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By Rev Charles Seet

Preached at Life BPC 8am & 11am Svc, 2014-10-12

Text: 1 Thessalonians 5:19-22

 

During the present exam season many students have to write answers to multiple-choice questions (MCQ). These questions are quite challenging because the student is faced with four or five options to choose from, and only one of them is correct. While some options are easily eliminated there will often be one option that is almost correct. A careless or undiscerning mind may easily mistake this for the correct answer. 

The ability to discern is not only useful for taking exams. It can be useful in everyday life as well, especially in decision-making. When buying something we sometimes need to choose between options are almost alike with only a slight difference between them. When traveling from one place to another, we need to decide which route is better – should we take the short one with more traffic or the longer one with less? Well, the consequences of making the wrong choice for matters like these are often not severe – we may just end up arriving at our destination a little later, or having to pay a little more for the purchased item. 

But there are some matters where a failure to discern can bring severe consequences. And this applies especially to matters where God holds us responsible to make the right distinctions. One of them is the preaching and teaching ministry of the church. This responsibility is given not only to those who teach and preach, but also to everyone who receives their teaching and preaching. The ability to discern should help us to avoid two extremes. The first extreme we must avoid is…

I. Making Distinctions that Should NOT Be Made (vv.19,20) 

This was a problem that existed in the Thessalonian church. Hence it was addressed by the injunctions given in verses 19 & 20 – “Quench not the Spirit. Despise not prophesyings.” These two verses may seem to be talking about different things, but they actually express the same thing. They deal with the Holy Spirit’s ministry of the Word to God’s people. In fact this ministry had been mentioned earlier in this epistle. Look at what the apostle Paul wrote in 1 Thessalonians 1:5 – “For our gospel came not unto you in word only, but also in power, and in the Holy Ghost, and in much assurance…” This refers to the time when the Thessalonians first heard the Gospel as it was preached to them by Paul. Their hearts burned within them as the Holy Spirit convicted them of their sins through His Word. Their eyes were opened to see their need to be saved through Christ alone, as the Holy Spirit enlightened them with His Word. How gloriously they were delivered from the cold darkness of sin to enjoy the bright warm light of salvation, and all through the preaching of God’s Word! This result is mentioned in the next verse –  “And ye became followers of us, and of the Lord, having received the word in much affliction, with joy of the Holy Ghost.” (v.6) 

From this we learn that the Holy Spirit’s power is released not only in the preaching of His Word but also in the receiving of His Word. That power is even able to raise the dead to life! The prophet Ezekiel described a vision of this amazing phenomenon. In this vision which is found in Ezekiel 37, he was in a valley full of dry lifeless bones. As Ezekiel walked through this valley he realized how impossible it is for them to live. Then God told him, “Prophesy upon these bones, and say unto them, O ye dry bones, hear the word of the LORD. Thus saith the Lord GOD unto these bones; Behold, I will cause breath to enter into you, and ye shall live.” (vv.4,5)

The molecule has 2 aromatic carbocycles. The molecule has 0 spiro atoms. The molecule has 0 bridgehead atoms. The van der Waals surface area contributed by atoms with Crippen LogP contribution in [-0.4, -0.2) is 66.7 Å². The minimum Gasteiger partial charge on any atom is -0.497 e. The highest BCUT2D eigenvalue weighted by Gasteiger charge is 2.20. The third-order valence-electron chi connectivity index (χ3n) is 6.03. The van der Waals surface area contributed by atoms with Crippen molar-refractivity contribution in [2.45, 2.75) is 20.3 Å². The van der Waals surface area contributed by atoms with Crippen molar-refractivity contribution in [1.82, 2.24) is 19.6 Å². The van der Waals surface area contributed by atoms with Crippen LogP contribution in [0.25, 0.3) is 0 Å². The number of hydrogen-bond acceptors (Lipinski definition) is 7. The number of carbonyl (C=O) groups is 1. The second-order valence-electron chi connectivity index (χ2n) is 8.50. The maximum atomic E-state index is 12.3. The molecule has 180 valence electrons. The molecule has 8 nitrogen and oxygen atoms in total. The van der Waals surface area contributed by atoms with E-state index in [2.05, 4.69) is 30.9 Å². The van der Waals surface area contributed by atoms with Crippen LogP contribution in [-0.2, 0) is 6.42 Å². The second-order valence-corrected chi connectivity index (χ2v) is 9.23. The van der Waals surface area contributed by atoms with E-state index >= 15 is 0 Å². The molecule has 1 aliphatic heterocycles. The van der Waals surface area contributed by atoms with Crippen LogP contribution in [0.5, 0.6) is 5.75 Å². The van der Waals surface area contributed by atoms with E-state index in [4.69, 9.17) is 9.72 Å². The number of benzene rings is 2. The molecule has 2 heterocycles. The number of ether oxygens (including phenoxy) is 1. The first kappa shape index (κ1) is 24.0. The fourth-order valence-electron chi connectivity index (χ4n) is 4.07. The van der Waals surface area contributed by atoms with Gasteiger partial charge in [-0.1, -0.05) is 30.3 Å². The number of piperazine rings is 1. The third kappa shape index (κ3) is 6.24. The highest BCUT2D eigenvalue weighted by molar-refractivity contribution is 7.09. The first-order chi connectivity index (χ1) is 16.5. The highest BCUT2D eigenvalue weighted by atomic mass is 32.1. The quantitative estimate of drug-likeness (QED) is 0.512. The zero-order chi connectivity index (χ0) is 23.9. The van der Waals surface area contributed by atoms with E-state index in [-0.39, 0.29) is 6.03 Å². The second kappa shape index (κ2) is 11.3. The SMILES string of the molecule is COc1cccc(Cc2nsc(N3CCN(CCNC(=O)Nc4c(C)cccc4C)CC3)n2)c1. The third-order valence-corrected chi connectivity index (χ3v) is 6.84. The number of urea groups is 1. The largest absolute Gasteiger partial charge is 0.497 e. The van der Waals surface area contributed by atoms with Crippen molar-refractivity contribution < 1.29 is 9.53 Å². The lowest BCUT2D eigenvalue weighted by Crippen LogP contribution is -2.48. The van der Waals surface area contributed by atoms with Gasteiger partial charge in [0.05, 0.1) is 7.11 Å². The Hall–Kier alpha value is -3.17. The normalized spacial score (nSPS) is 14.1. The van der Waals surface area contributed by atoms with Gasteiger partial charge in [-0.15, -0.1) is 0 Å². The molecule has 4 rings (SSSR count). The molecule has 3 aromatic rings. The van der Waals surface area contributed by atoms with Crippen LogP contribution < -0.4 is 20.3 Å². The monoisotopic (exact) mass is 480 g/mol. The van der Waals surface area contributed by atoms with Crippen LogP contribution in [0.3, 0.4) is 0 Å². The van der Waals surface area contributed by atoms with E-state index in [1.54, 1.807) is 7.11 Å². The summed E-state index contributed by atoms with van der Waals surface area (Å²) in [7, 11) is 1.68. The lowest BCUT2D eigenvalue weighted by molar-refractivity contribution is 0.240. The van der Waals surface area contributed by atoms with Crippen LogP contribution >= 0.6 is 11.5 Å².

Ezekiel obeyed God, and then as he prophesied to the bones the Spirit of God worked in them. There was a rattling noise, the bones came together and began to form skeletons. As he continued speaking, the tendons and muscles appeared, the skin covered them. Further prophesying caused them to start breathing and moving until they all stood up on their feet – a huge living army! 

How did this impossible feat happen? It was by the power of God’s Word released through prophesying. The same thing happens when the Word of God is preached today: As it is faithfully communicated the Holy Spirit uses it to build up God’s people and to transform them into a mighty army. And God’s people must be ready to listen when He speaks. As each of the seven churches in Asia were told, “He that hath an ear, let him hear what the Spirit saith unto the churches.” (Revelation 2:7,11,17,29; 3:6,13,22) 

This helps us now to understand what Paul meant here in our text when he said, “Quench not the Spirit. Despise not prophesyings.” The word “prophesyings” here is not about foretelling or predicting future events. It is about forth-telling the Word of God. Now, the Word has been completely written in the Bible, as we are told in 2 Timothy 3:16,17, “All scripture is given by inspiration of God, and is profitable for doctrine, for reproof, for correction, for instruction in righteousness: That the man of God may be perfect, throughly furnished unto all good works.”